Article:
“You belong to Boko Haram,” the Leader says. “You are now our slaves.”(p. 111)
Based on the abduction of 276 Nigerian girls by the Boko Haram in 2014, this book chronicles the captivity of those girls and the 57 girls who escaped when the terrorist group’s compound came under attack in 2016. Told in first person, short vignettes, the story of one girl, “Ya-Ta” (my daughter), stands as representative for several of the “daughters” who were kidnapped and escaped from the Boko Haram. Abducted, forced to either convert to Islam or be killed (and buried under the baobab tree), and then “married” to their captors, many of the girls do what is necessary to survive. It is the story of their survival that creates such a compelling read. Not all the girls merely survive; many are brainwashed into the thinking of their captors and participate in some of their terrorist acts.
Buried Beneath the Baobab Tree is a riveting story that gives an inside view of the terrorist group plaguing the Borno area of Nigeria. Readers are first grounded in the context of life in the village of Chibok (the village from which the girls were abducted) as explained by several girls who were abducted and other primary sources. It is a life of hope and happiness with a vague concern about the Boko Haram. The narrator’s story is about a gifted girl who hopes to go to university and has just found out she has won a scholarship. Ya-Ta can follow her dreams! Those dreams are horribly thwarted, however, when she witnesses the destruction of her village and is taken forcibly from her home.
Not only is this a chronicle that tells a compelling story with authentic details and characterization, it is a testimony to the resilience of those who lived through the harrowing and traumatic experiences while under the control of the Boko Haram. It also stands as a powerful indictment of the cruelty propagated by the Boko Haram and its perversion of the beauty of Islam.
Two pieces of fiction that complement this text include The Red Pencil by Andrea Davis Pinkney (2015) and Lost Girl Found by Leah Bassoff and Laura DeLuca (2014), both of which give accounts of girls who show resilience in dire situations. Buried Beneath the Baobab Tree could also be included in a text set about young people who strive and survive. Books for this set could include Golden Boy by Tara Sullivan (2014), Escape from Aleppo by N.H. Senzai (2018), The Smell of Other People’s Houses by Bonnie-Sue Hitchcock (2017), Amal Unbound by Aisha Saeed (2018), A Land of Permanent Goodbyes by Atia Abawi (2018), and Harbor Me by Jacqueline Woodson (2018).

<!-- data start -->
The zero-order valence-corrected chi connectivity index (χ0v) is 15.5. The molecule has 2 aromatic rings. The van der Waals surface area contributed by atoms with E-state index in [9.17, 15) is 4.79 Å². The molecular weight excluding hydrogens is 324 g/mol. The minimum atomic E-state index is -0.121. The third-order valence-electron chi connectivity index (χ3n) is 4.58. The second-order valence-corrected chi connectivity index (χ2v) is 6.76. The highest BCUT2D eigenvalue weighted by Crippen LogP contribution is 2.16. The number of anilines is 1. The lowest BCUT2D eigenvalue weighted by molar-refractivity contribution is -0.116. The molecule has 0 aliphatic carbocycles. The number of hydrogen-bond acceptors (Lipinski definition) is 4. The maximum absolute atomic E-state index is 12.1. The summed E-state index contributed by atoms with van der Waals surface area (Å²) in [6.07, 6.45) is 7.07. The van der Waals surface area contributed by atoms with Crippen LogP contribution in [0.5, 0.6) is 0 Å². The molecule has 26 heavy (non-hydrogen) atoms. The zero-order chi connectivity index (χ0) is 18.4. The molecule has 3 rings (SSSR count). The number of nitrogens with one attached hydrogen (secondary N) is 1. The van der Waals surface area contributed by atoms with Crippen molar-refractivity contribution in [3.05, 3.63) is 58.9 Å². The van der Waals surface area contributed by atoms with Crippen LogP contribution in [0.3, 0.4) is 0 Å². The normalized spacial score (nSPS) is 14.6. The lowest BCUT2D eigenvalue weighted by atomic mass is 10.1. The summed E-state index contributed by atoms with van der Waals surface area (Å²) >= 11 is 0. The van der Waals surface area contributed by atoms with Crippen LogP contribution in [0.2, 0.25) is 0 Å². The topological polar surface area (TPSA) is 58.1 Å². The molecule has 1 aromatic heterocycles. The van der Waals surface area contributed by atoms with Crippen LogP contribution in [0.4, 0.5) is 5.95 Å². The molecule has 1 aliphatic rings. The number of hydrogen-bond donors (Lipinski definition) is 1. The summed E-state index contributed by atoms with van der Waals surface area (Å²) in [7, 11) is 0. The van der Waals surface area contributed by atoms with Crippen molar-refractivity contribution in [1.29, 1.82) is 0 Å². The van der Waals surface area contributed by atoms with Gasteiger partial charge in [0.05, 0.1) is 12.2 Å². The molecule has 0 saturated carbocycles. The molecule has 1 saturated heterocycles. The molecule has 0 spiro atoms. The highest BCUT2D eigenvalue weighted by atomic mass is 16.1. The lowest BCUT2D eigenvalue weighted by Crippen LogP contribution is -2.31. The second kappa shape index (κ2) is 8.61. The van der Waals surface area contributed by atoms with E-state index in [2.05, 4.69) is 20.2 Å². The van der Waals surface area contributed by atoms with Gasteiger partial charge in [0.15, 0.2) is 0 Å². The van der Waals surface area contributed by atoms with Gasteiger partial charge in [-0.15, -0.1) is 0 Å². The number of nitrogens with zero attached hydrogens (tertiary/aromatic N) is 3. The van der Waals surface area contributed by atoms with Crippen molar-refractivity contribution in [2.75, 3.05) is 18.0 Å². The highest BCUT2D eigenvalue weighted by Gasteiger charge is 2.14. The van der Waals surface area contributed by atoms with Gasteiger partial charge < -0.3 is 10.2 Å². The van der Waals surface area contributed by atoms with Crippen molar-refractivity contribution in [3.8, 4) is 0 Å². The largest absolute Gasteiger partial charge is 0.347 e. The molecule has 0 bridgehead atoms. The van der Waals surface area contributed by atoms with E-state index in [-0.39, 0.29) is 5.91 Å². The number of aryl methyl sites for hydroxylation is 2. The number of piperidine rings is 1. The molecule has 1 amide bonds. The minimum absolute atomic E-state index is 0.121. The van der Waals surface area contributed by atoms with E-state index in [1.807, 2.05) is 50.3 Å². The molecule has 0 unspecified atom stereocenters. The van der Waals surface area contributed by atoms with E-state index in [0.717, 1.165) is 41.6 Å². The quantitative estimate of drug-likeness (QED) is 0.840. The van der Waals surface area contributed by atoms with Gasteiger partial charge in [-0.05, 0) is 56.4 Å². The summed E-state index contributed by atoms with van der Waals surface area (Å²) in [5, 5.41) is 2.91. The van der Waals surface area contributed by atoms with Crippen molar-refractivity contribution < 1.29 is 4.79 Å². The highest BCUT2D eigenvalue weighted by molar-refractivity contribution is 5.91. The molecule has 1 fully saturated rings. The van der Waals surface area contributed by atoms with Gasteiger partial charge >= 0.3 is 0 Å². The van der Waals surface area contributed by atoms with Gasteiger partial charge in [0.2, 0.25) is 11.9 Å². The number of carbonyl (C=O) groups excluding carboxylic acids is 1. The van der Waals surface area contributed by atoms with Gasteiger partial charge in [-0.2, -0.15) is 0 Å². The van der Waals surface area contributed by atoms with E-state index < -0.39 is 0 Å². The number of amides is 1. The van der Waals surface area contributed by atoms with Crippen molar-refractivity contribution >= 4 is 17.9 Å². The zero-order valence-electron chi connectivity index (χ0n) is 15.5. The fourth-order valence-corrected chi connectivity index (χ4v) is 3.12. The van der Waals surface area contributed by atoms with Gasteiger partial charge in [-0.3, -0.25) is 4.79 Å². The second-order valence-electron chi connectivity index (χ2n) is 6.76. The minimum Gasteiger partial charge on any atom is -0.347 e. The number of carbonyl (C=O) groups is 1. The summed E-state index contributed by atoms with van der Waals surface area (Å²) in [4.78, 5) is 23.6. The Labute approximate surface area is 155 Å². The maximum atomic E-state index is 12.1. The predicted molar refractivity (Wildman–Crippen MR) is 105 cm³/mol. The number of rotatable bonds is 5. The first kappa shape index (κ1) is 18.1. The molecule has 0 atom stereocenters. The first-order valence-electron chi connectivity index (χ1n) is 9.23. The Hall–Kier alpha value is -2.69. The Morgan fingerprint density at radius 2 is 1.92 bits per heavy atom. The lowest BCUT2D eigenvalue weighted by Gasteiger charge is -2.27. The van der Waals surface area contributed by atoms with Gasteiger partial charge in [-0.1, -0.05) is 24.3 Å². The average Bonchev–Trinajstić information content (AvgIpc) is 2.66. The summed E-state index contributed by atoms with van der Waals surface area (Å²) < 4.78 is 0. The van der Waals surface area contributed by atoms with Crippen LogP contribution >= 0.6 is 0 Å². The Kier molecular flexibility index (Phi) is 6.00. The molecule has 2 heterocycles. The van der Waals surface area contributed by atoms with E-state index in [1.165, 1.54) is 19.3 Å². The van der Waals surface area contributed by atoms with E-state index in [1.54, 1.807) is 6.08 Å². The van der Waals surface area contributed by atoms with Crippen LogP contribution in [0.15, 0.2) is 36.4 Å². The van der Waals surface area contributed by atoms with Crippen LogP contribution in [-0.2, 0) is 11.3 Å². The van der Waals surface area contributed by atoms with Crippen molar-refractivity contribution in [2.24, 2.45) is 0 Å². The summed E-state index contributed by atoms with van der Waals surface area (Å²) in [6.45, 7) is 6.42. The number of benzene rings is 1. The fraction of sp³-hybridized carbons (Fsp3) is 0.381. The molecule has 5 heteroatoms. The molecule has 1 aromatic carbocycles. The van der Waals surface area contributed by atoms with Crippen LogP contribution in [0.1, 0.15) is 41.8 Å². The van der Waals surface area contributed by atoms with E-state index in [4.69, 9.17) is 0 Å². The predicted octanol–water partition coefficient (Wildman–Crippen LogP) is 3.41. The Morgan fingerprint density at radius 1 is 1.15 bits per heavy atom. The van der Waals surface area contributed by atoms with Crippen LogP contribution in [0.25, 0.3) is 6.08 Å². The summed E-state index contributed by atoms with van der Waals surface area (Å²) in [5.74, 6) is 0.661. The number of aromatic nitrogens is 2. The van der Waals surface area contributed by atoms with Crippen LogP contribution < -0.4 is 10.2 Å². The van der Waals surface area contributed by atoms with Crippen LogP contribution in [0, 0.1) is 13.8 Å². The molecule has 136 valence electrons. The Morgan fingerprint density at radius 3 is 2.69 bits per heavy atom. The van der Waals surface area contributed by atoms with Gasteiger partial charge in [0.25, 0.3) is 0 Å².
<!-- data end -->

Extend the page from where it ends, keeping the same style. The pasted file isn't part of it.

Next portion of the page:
Nwaubani worked with Italian journalist Vivianna Mazza on the research for this book. Together they traveled to the Borno region of Nigeria and interviewed those who could give an account of the events that occurred on April 14, 2014 and then the subsequent accounts of being held by the Boko Haram. Mazza wrote the afterward explaining the events that surround this fictionalized account.
Adaobi Tricia Nwaubani is a Nigerian writer, essayist, and journalist who has won several awards for her writings. Born in Nigeria in 1976, she won her first writing competition at the age of 13 and has a column on the BBC website from the “Letter from Africa” section. Nwaubani lives in Abuja, Nigeria. Her other works include I Do Not Come to You by Chance (2009) as well as articles for the BBC, the New York Times, Al Jazeera, CNN, and Sunday Express among others. She also has several videos that detail some of the atrocities women and children face in parts of Nigeria and Africa, including one, “Beyond Boko Haram” (2017), which readers might find of interest. More information on Nwaubani can be found at: https://adaobitricia.com.
Holly Johnson, University of Cincinnati
WOW Review, Volume XI, Issue 2 by Worlds of Words is licensed under a Creative Commons Attribution-NonCommercial-ShareAlike 4.0 International License.
Based on a work at http://wowlit.org/volume-xi-issue-2/.